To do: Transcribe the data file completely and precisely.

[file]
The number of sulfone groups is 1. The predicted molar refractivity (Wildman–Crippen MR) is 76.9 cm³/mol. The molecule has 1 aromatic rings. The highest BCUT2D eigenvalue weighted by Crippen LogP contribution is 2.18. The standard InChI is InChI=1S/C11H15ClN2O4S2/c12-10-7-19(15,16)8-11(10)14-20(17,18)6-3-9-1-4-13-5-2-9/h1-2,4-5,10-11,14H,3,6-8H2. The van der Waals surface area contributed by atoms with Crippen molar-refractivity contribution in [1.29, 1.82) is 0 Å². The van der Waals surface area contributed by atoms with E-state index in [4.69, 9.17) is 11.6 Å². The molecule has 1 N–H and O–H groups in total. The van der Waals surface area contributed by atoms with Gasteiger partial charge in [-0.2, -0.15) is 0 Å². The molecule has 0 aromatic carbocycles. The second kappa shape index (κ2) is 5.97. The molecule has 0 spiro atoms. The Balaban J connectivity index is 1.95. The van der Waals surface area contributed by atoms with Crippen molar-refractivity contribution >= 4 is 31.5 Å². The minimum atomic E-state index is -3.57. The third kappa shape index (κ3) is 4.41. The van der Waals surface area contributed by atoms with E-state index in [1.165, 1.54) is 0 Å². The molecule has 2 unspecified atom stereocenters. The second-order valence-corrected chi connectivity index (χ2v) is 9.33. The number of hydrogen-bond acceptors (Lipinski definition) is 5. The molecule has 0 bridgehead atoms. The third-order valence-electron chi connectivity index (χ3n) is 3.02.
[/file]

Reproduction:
The number of sulfone groups is 1. The predicted molar refractivity (Wildman–Crippen MR) is 76.9 cm³/mol. The molecule has 1 aromatic rings. The highest BCUT2D eigenvalue weighted by Crippen LogP contribution is 2.18. The standard InChI is InChI=1S/C11H15ClN2O4S2/c12-10-7-19(15,16)8-11(10)14-20(17,18)6-3-9-1-4-13-5-2-9/h1-2,4-5,10-11,14H,3,6-8H2. The van der Waals surface area contributed by atoms with Crippen molar-refractivity contribution in [1.29, 1.82) is 0 Å². The van der Waals surface area contributed by atoms with E-state index in [4.69, 9.17) is 11.6 Å². The molecule has 1 N–H and O–H groups in total. The van der Waals surface area contributed by atoms with Gasteiger partial charge in [-0.2, -0.15) is 0 Å². The molecule has 0 aromatic carbocycles. The second kappa shape index (κ2) is 5.97. The molecule has 0 spiro atoms. The Balaban J connectivity index is 1.95. The van der Waals surface area contributed by atoms with Crippen molar-refractivity contribution >= 4 is 31.5 Å². The minimum atomic E-state index is -3.57. The third kappa shape index (κ3) is 4.41. The van der Waals surface area contributed by atoms with E-state index in [1.165, 1.54) is 0 Å². The molecule has 2 unspecified atom stereocenters. The second-order valence-corrected chi connectivity index (χ2v) is 9.33. The number of hydrogen-bond acceptors (Lipinski definition) is 5. The molecule has 0 bridgehead atoms. The third-order valence-electron chi connectivity index (χ3n) is 3.02.